Satisfying Your Child's Need to Take Things Apart

Two Boys Taking TV Apart
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Does your child seem to be more interested in taking things apart than in putting them together? Do you feel you have to hide all your mechanical possessions to keep them from being taken apart? Your child isn’t being destructive; he’s being curious. He probably just wants to know what makes those things work. Instead of trying to stop your child from destroying all your possessions, help him satisfy his curiosity. Here’s an easy way to do that.

This activity is best for children no younger than 5. The younger your child is, the more adult supervision the child should have.

Buy a Tool Set

I don’t mean a toy toolset. I mean a real toolset. It doesn’t have to be a large set but should include a Phillips head screwdriver as well as a regular screwdriver, a pair of pliers, a wrench, and a small hammer. If you want to get fancy (which you might find you need to do), buy a set that has a screwdriver with interchangeable bits since that will be more versatile. Not all screws are the same size, after all. You might also consider getting a set with a small set of wrenches.

Collect Broken Mechanical Objects

If you have broken mechanical items around the house, don’t throw them away. Instead, give them to your child to take apart. If something is already broken, you don’t have to worry about your child breaking it.

So what kinds of things should you collect? Just about anything with moving parts would be okay, as long as the parts can be separated. Sometimes you see mechanical objects whose parts are put together with what looked like welded bolts. Those objects aren’t good since there’s no way for your child to remove them. A plastic clock is an example of an item kids would enjoy taking apart. Other mechanical objects that would be fun for kids to take apart include typewriters, printers, toasters, radios, computers, and even computer hard drives.

Safety should always be the main concern, so avoid items that could be dangerous, like batteries that might contain acid or any items that have glass parts that could break and cut your child. Anything electrical should have the wire removed completely or cut off (the whole wire, not just the plug) as close to the object as possible.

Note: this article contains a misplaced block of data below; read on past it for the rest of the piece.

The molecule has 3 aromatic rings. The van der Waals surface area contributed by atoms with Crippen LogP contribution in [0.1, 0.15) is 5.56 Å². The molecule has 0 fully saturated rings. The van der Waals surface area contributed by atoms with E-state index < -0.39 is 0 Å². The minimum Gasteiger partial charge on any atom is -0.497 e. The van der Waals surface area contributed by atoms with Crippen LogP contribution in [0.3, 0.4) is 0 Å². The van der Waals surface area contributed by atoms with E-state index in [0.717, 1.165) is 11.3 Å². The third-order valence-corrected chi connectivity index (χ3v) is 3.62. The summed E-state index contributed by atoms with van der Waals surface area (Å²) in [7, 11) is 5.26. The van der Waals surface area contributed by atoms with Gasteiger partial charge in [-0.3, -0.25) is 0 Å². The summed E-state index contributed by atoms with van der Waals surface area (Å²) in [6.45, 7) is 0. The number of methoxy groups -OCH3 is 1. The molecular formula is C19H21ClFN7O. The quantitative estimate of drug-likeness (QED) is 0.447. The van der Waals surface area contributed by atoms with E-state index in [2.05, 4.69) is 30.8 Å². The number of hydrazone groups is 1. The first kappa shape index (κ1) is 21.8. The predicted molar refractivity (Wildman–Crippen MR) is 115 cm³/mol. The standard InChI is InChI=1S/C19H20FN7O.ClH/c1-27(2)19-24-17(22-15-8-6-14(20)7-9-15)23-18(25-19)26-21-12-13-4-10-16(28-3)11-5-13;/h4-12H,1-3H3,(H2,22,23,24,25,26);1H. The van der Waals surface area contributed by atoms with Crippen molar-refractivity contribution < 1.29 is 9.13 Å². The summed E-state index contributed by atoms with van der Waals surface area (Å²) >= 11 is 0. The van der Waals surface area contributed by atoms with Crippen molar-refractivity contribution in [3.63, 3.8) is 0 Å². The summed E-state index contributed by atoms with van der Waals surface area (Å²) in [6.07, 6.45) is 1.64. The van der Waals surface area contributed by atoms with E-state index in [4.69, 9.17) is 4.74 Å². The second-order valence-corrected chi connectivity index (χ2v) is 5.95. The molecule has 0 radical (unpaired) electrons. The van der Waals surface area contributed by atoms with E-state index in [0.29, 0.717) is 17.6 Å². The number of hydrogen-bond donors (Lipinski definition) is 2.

If you don’t have any broken items, ask your friends and family for some. If no one has any, let them know what you want the items for and ask them to save broken mechanical objects for you. In the meantime, consider going to a yard sale or resale shop. You can find some pretty cheap items that you won’t mind seeing destroyed.

Let the Fun Begin!

When your child starts working on the first couple of items, sit with her to make sure she knows how to handle the tools and how to use them. I suggest starting with items that have fairly large pieces, including the screws or bolts the hold the pieces together. Some mechanical objects have some pretty small screws and trying to work with them can be frustrating.

You might also start with items that don’t have dozens and dozens of parts. Start with items that have a limited number of larger pieces and work your way toward items that have more pieces and more and possibly smaller connectors, like small screws.

A Word From Verywell

Your child will be delighted with the opportunities to take things apart. Remember that your child isn’t really interested in destroying the objects; he just wants to see what they look like inside and how all its pieces fit together.

1 Source
Verywell Family uses only high-quality sources, including peer-reviewed studies, to support the facts within our articles. Read our editorial process to learn more about how we fact-check and keep our content accurate, reliable, and trustworthy.
  1. Kidd C, Hayden BY. The Psychology and Neuroscience of CuriosityNeuron. 2015;88(3):449-460. doi:10.1016/j.neuron.2015.09.010

By Carol Bainbridge
Carol Bainbridge has provided advice to parents of gifted children for decades, and was a member of the Indiana Association for the Gifted.